Rip-off rate the norm
The road transport industry is unique in many ways, particularly the method used in working out how drivers are paid or, more precisely, underpaid. The Interstater writes
DIDN’T THAT set the cat among the pigeons? Going by the massive amount of feedback received about my September column, it’s painfully obvious there are far more truck drivers in this country that don’t know just how much they are being ripped off. Fewer know how much, while even fewer still don’t know just how it is being orchestrated.
Being ripped off has been as much a part of trucking as freight, fuel or round tyres, but it has not been dealt with like it deserves.
It is endemic, widespread, and has been going on for so long it has unwittingly become expected.
It’s time to address it head-on by everyone – drivers, owner-drivers, government bodies and, ultimately, every single employer in this industry.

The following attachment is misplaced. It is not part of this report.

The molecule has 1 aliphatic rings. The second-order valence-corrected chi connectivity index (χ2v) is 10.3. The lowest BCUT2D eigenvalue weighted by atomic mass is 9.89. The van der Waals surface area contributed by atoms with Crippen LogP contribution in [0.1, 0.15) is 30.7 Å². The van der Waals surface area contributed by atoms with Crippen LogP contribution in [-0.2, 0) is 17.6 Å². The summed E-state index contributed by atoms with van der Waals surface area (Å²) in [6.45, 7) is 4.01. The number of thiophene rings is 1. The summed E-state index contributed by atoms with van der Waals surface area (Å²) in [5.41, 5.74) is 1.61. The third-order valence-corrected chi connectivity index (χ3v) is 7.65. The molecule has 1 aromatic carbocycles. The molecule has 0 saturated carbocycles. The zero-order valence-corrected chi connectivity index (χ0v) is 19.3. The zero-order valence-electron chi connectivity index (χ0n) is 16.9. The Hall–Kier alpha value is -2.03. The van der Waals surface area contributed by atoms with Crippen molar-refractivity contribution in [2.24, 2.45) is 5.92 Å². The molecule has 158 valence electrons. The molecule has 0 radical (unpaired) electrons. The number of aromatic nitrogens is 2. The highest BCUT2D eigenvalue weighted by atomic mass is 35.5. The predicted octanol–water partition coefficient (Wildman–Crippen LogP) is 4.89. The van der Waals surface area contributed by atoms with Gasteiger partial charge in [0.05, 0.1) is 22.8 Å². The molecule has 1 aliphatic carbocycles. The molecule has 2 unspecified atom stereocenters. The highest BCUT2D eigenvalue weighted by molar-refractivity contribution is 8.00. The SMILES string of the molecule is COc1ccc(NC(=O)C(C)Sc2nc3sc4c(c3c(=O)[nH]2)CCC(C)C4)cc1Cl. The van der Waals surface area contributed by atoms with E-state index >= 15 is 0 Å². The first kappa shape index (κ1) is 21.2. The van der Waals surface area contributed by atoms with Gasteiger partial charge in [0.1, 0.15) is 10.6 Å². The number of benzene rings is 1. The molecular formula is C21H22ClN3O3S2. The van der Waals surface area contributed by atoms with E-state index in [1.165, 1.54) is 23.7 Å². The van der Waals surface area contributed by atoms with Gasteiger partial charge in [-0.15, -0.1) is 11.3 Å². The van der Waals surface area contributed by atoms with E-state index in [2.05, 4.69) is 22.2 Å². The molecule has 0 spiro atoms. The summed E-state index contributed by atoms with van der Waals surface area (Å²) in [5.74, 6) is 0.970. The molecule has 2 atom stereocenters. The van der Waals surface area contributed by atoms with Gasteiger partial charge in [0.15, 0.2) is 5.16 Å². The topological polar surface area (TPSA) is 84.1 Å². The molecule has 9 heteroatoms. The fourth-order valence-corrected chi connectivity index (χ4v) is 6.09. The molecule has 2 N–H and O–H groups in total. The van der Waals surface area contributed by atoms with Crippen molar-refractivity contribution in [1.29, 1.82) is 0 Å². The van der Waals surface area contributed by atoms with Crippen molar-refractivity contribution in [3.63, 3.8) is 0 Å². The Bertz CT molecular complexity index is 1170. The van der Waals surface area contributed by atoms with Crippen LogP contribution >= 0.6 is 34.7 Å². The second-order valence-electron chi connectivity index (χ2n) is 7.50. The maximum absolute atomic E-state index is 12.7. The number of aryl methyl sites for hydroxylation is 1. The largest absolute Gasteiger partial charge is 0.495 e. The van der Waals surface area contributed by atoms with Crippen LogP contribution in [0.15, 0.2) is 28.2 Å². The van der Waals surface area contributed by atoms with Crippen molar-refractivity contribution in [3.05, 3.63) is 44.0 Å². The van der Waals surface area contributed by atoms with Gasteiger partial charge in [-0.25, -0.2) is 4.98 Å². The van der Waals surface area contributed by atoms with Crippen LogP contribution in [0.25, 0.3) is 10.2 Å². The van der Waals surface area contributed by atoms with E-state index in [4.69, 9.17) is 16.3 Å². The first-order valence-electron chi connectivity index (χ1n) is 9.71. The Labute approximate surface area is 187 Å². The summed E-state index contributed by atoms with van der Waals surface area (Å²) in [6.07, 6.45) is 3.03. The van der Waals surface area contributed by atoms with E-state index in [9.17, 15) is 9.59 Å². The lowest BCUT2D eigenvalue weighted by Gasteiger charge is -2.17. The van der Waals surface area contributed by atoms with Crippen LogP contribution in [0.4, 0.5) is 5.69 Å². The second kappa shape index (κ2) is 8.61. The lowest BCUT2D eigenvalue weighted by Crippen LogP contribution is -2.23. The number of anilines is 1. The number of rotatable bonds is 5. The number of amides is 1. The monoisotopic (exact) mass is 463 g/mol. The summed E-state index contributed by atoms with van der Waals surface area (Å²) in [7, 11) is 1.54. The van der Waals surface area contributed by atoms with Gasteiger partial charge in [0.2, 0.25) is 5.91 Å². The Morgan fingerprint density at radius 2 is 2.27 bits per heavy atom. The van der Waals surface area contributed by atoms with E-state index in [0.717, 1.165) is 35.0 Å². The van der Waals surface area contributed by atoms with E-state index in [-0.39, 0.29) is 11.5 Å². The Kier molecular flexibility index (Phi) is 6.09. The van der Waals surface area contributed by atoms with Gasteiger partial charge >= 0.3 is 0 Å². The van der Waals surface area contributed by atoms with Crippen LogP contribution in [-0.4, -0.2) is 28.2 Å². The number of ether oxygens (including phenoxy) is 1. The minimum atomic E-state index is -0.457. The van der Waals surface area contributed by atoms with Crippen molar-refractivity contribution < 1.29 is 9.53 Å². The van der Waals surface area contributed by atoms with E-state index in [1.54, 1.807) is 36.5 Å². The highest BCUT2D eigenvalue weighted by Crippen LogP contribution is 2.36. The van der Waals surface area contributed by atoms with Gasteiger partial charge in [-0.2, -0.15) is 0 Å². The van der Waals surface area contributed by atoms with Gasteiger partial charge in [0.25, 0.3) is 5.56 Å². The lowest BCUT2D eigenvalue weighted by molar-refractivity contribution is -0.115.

Because if it isn’t rectified soon, the past devastation will increase to much higher levels than ever before due to the ridiculous increase in the use of road trains east of the Western Australian border and up the whole length of the east coast of Australia.
It shouldn’t have surprised as many people as it has that the way pays are made up is not right. It’s plain and simple: if you get paid the antiquated (and hopefully soon to be obsolete) way of ‘X’ amount per kilometre then you must pay tax on that amount. If you don’t, you run the risk of being audited by the Australian Taxation Office (ATO).